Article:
Before Marvel’s Black Widow, Jean Grey and Carol Danvers, pop-culture had another lady Avenger recognised across the world. The pop-cultural explosion of the 1960s often had Britain at its heart. Yet, just as UK television channels were opening out our small screen worlds with an influx of American TV imports, there were less shows going in the opposite direction.
Step forward The Avengers. And Diana Rigg.
The actress was not the first to star opposite Patrick Macnee’s umbrella-yielding John Steed in ABC’s Home Counties spy hit. Honor Blackman had already made great onscreen strides – and kicks – in the role of Cathy Gale in a new Swinging Sixties era of female screen empowerment and fun, yet left the role open when she decamped the camp to do 1964’s Goldfinger.
When The Avengers was one of the first British shows to be broadcast in a prime-time US slot in 1965 it was Diana Rigg’s karate-chopping Emma Peel they encountered as a playful, Carnaby Street spin on a fencing heiress in a Princess Margaret world of open-topped cars and mini skirted adventures. When the fifth series went full colour (three years before the ITV network did so itself), Mrs Peel truly peeled the lid off Rigg’s screen career forever more in an explosion of prime hues, camp surrealism and a genuine warmth between Diana and co-star Macnee. Like her predecessor, Rigg moved on from The Avengers to 007.
When 007 producers EON Productions were navigating the precarious position of the new Bond George Lazenby not being Sean Connery, they shrewdly hit on the idea of aligning the new Bond with an actress of a spiky English potency and audience familiarity. It had worked with Goldfinger and Honor Blackman – and soared when Rigg defied opinion to take on a Bond movie at the end of the 1960s and a time when many wondered (even Lazenby himself) if 007’s movie time was up. Curiously, it was the two Avengers actresses – Honor Blackman and Rigg – that shook off the sometimes career-haunting turn in a Bond film with ease.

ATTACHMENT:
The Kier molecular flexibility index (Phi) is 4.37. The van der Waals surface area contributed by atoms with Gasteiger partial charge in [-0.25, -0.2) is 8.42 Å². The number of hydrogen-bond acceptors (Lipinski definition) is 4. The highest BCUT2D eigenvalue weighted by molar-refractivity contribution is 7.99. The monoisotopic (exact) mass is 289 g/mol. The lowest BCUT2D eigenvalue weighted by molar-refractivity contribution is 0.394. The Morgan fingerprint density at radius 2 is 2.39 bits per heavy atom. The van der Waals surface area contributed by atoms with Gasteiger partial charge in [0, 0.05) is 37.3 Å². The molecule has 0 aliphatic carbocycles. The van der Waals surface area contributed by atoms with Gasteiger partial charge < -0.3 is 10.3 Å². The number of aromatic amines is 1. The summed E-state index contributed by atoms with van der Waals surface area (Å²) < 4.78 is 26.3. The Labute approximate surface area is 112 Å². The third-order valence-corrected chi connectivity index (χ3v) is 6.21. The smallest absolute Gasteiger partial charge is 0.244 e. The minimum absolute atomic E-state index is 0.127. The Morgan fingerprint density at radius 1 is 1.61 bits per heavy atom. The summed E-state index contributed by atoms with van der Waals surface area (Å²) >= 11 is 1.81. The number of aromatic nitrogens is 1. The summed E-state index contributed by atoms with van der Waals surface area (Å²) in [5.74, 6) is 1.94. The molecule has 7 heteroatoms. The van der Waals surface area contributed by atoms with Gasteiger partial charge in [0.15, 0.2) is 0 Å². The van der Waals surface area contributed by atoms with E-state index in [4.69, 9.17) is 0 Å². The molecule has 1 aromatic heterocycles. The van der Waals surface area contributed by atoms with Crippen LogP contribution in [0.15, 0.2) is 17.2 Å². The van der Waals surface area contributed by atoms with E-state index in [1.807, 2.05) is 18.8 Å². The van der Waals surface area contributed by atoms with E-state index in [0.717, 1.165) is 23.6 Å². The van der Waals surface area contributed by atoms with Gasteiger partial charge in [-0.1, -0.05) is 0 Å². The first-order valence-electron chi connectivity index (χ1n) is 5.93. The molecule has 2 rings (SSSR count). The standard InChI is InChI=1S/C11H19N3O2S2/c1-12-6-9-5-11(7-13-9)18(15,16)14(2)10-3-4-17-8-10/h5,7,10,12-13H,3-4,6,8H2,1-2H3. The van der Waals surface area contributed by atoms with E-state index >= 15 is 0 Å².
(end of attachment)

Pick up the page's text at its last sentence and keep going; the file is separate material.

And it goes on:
Without publicly linking to the role much again and rarely taking part in any 007 events or celebrations, Rigg remained one of the best Bond women in one of the best Bond movies. It is no accident how Daniel Craig’s central love Vesper Lynd in the Bond reboot Casino Royale (2006) is portrayed by the English-accented Eva Green in a green baize-baiting role that haunts both the film’s end credits and the franchise’s very foundation.
Whereas Honor Blackman’s Pussy Galore was the female lead in the Bond film that changed the production template forever more, it was Rigg’s turn as damaged Contessa Tracy di Vicenzo in On Her Majesty’s Secret Service (1969) that left the franchise and the Bond role itself with its emotional blueprint. The cold-hearted, serial womanising spy was not allowed to find love. And author Ian Fleming’s original literary creation Tracy did not change that singlehandedly. Diana Rigg and her immovable, mischievous and obstinate performance in OHMSS did.
Some large ensemble projects soon followed in the 1970s, with Rigg joining the starry casts of The Assassination Bureau (1969), Julius Caesar (1970), Theatre of Blood (1973) and A Little Night Music (1977). Theatre of Blood was a British horror comedy and allowed Rigg to flex some more humoured muscles in a satirical, cult title about the very thespian boards she had herself trodden with the Royal Shakespeare Company and productions like King Lear (1964) and Twelfth Night (1966).
However, it was arguably two screen roles in the early 1980s that allowed the movie Diana to leave that fateful Bond bride behind – just as Roger Moore was visiting her character’s grave in 1981’s For Your Eyes Only (a film that features a parrot she famously once owned having shared The Avengers screen-time). One of her most delicious roles is as the vampish Arlena Marshall in Guy Hamilton’s heavenly Evil Under the Sun (1982).